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post #101 of 171 Old 07-08-2013, 08:01 AM
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Logan where are you? :P

ZZZZzzzzzzz.......Huh? Wha...? Who turned on the lights?

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post #102 of 171 Old 07-08-2013, 08:27 AM - Thread Starter
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So the ceiling joists are 107" off the floor. This means the finished ceiling is going about about 8' 8", right? How much room does that leave for the soffits, keeping in mind that the soffit will extend all the way to the entrance:


Right now the area for the back row is going to be 13' wide. Is there any benefit to add 4-6" to the width? I could maybe squeeze that much if it would be more beneficial, but probably not more than that.
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post #103 of 171 Old 07-08-2013, 08:44 AM
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Just make the soffit big enough to hide the duct work at the front of the room and continue it the same height around the room. you have more than enough height. build ceiling and walls first including drywall, soffit later. get moving. Start framing. Friday you said you were going to buy lumber, its Monday, got lumber?
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post #104 of 171 Old 07-08-2013, 09:56 AM - Thread Starter
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No, family stuff took over the weekend. I did get some other stuff out off my honey-to-do list though, so that clears the path a little bit. smile.gif If I have some time tonight to do framing I will hit up Home Depot and get enough to do one or two sections. I don't want to buy the lumber and have it sit for 3-4 days, esp. the pressure treated wood like you said. My plan is to build 8' sections at a time, as that is probably the biggest I can handle without more help.
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post #105 of 171 Old 07-08-2013, 10:25 AM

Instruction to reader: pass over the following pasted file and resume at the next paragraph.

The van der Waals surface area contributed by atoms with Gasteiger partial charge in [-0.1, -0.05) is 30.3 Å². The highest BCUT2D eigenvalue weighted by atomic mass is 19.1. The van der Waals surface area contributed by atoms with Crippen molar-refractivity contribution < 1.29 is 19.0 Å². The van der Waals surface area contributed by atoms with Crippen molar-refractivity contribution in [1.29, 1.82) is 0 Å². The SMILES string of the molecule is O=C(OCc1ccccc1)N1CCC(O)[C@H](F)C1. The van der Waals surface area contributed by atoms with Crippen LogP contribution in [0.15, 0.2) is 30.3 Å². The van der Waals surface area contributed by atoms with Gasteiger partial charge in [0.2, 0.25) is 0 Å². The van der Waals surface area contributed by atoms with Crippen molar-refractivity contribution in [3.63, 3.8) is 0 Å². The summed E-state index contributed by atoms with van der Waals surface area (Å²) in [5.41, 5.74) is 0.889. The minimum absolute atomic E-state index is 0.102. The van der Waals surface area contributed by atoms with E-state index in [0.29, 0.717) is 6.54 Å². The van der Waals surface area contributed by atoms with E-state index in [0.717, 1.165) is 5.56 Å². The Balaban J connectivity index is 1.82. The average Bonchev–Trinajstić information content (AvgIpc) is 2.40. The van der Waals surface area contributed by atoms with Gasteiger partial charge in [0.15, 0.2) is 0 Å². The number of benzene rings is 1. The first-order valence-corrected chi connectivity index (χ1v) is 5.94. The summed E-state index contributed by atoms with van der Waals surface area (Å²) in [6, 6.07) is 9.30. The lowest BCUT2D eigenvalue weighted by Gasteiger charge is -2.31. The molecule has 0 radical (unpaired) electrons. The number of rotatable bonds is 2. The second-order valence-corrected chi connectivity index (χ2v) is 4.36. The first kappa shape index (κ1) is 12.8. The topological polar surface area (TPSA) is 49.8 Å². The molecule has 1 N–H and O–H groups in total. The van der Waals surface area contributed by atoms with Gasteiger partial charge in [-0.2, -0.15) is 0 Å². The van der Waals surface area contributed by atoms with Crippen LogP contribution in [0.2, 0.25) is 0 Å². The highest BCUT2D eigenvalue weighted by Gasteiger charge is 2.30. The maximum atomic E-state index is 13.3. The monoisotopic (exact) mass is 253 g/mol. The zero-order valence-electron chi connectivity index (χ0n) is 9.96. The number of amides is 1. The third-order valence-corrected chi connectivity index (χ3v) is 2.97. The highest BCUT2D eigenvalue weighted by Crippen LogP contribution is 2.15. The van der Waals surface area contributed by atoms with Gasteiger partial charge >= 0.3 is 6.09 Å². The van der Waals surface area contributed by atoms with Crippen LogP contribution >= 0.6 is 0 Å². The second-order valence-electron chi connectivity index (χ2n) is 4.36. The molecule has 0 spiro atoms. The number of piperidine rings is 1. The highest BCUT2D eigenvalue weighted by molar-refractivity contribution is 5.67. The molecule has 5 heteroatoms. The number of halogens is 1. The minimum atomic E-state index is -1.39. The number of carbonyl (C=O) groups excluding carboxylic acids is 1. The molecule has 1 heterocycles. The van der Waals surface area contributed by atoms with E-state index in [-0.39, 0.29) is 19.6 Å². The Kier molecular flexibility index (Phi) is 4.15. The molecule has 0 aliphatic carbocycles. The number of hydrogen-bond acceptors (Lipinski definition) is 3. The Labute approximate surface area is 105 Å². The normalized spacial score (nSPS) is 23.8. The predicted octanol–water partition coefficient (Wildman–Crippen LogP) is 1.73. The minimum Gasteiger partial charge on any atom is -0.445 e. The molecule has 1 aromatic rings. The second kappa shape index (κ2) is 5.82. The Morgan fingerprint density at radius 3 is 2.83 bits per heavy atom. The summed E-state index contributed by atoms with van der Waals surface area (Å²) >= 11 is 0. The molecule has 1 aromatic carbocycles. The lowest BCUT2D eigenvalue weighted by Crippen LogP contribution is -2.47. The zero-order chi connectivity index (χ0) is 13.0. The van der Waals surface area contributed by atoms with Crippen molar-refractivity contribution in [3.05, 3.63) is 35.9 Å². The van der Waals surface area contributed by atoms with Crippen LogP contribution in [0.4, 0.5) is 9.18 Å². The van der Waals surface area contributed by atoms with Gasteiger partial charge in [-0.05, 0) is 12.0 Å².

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Question: A friend of mine is saying I should only get as much lumber as I can use in a day or two as if it sits for too long it will dry out and warp pretty quickly...is this good advice?

I only bought the lumber I could use at a time. But not for the reason of it drying out and twisting. It happened a couple of times but not often, mostly if I had an extra stud or two that I didn't use right way and then let it sit there for a LOOONG time. What I found out is that the length of time it was going to take me to finish was the REAL driver behind that. I didn't have the room to have a big pile of lumber sitting around getting in the way. And I did the HD pick it out thing. So I would go on a Wednesday or Thursday evening (when they put out the new, fresh piles for the weekend warriors) and pick through to get the 20-30 I knew I could use up over the weekend. They were easier to load and carry down to the basement, too.

I often found that two or three layers down I would hit a "sweet spot" and get 10-12 right in a row all perfectly straight. Sometimes, I had to dig deeper, but there is almost always a sweet spot somewhere in that pile.

Also I found it cost effective to spend the extra 20-50 cents on the premium lumber to get more straight (and drier, therefore lighter) amd less knoted studs at a time. And my ceiling was low enogh that I could get the shorter studs, so that saved a few bucks, too.

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post #106 of 171 Old 07-08-2013, 01:20 PM
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Originally Posted by BIGmouthinDC View Post

. Start framing. Friday you said you were going to buy lumber, its Monday, got lumber?

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post #107 of 171 Old 07-20-2013, 07:21 AM - Thread Starter
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Going to start framing today. I am going to do the far wall first. Do I need to remove this insulation and replace it with rigid foam? I am planning on placing the studs about 1" away from the wall.

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post #108 of 171 Old 07-20-2013, 09:49 AM - Thread Starter